Esme Appleton and Suzanne Andrade in
Between the Devil and the Deep Blue Sea
(© Neil Hanna)
Esme Appleton and Suzanne Andrade in
Between the Devil and the Deep Blue Sea
(© Neil Hanna)
Theatergoers looking for a sophisticated, new production that gives a big fat push to the proverbial envelope will find considerable satisfaction in Between the Devil and the Deep Blue Sea, the UK import from the hot new English company called 1927, that just opened at PS 122 (and is being presented in conjunction with the Under the Radar Festival). Apparently, it matters not that the envelope in question is empty. What does matter -- at least to certain theatergoers as well as those organizations that have already garnered the show with scads of awards -- is that the staging is different from anything else they've ever seen.

Even with its lack of content, the hour-long piece does manage to offer some wit, in the form of dark visual jokes that are accomplished through a combination of animation, live action, and music. Intermittently, you will laugh, be bored, perplexed, and sometimes even intellectually stimulated.

The show consists of a series of Edward Gorey-like vignettes that delight in exploring the nasty side of life. We discover nine different ways to kill a cat, watch two evil little girls torture their grandmother, and most ambitiously -- and impressively -- witness a global war fought by gingerbread men. It's not as if any of these little stories is fraught with any more meaning than you'd find in a Saturday Night Live sketch, but the methods by which they are told seems to be mesmerizing some audiences.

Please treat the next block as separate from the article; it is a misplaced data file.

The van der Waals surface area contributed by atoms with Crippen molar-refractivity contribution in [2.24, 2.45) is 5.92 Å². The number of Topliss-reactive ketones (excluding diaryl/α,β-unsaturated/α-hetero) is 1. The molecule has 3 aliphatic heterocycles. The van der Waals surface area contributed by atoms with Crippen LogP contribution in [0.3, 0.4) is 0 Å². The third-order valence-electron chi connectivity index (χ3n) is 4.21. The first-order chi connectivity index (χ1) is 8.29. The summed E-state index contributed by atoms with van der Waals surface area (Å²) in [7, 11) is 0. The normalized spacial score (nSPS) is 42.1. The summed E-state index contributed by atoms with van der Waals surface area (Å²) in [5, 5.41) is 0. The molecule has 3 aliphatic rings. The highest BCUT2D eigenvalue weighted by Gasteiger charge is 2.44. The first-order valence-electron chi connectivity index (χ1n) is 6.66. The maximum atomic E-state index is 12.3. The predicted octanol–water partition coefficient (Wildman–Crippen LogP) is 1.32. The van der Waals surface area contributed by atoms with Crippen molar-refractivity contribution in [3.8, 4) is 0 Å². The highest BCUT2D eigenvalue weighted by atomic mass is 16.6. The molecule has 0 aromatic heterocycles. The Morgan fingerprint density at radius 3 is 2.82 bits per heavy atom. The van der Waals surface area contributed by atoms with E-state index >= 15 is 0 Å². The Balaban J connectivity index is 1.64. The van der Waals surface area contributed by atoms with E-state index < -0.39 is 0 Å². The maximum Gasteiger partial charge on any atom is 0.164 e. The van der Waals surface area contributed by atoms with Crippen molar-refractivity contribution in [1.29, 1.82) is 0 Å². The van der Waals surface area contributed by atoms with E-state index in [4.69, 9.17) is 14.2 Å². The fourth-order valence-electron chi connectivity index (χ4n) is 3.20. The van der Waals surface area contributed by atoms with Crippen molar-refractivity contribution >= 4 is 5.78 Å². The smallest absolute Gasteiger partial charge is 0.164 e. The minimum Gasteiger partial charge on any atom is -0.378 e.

A pretty young woman (Lillian Henley) dressed in period black clothes plays an upright piano and occasionally sings in an ethereal voice. The rest of the cast, Suzanne Andrade and Esme Appleton -- the former is also the show's writer and director, the latter its costume designer -- interact with crude animation (by Paul Barritt) that plays on a screen behind them. Avant-garde without the intellectual pomposity, these scenes are easily accessible, and generally just enough fun to engage the audience -- and to even make them feel as if they're in on something cool. Well, at least those audiences who had no idea that Gene Kelly danced with animated characters on film more than 50 years ago.